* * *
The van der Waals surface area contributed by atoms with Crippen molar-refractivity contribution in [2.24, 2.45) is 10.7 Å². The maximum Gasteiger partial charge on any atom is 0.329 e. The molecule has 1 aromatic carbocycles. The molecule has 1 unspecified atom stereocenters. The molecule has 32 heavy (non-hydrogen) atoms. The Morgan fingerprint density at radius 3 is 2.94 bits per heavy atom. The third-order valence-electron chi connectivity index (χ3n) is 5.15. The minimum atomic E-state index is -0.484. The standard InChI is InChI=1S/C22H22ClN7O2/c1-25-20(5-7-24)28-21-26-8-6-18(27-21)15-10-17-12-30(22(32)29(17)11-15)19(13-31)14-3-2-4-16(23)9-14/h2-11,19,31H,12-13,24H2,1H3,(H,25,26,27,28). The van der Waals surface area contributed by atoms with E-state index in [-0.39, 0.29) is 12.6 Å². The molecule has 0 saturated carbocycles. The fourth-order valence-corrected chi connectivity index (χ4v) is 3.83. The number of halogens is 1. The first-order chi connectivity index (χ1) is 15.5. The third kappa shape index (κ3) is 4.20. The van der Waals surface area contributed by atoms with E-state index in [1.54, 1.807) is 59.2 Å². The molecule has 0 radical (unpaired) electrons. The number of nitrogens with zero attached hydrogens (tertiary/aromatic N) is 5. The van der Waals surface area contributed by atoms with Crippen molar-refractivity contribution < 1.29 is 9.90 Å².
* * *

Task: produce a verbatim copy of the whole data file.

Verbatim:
The van der Waals surface area contributed by atoms with Crippen molar-refractivity contribution in [2.24, 2.45) is 10.7 Å². The maximum Gasteiger partial charge on any atom is 0.329 e. The molecule has 1 aromatic carbocycles. The molecule has 1 unspecified atom stereocenters. The molecule has 32 heavy (non-hydrogen) atoms. The Morgan fingerprint density at radius 3 is 2.94 bits per heavy atom. The third-order valence-electron chi connectivity index (χ3n) is 5.15. The minimum atomic E-state index is -0.484. The standard InChI is InChI=1S/C22H22ClN7O2/c1-25-20(5-7-24)28-21-26-8-6-18(27-21)15-10-17-12-30(22(32)29(17)11-15)19(13-31)14-3-2-4-16(23)9-14/h2-11,19,31H,12-13,24H2,1H3,(H,25,26,27,28). The van der Waals surface area contributed by atoms with E-state index in [-0.39, 0.29) is 12.6 Å². The molecule has 0 saturated carbocycles. The fourth-order valence-corrected chi connectivity index (χ4v) is 3.83. The number of halogens is 1. The first-order chi connectivity index (χ1) is 15.5. The third kappa shape index (κ3) is 4.20. The van der Waals surface area contributed by atoms with E-state index in [1.54, 1.807) is 59.2 Å². The molecule has 0 radical (unpaired) electrons. The number of nitrogens with zero attached hydrogens (tertiary/aromatic N) is 5. The van der Waals surface area contributed by atoms with Crippen molar-refractivity contribution < 1.29 is 9.90 Å².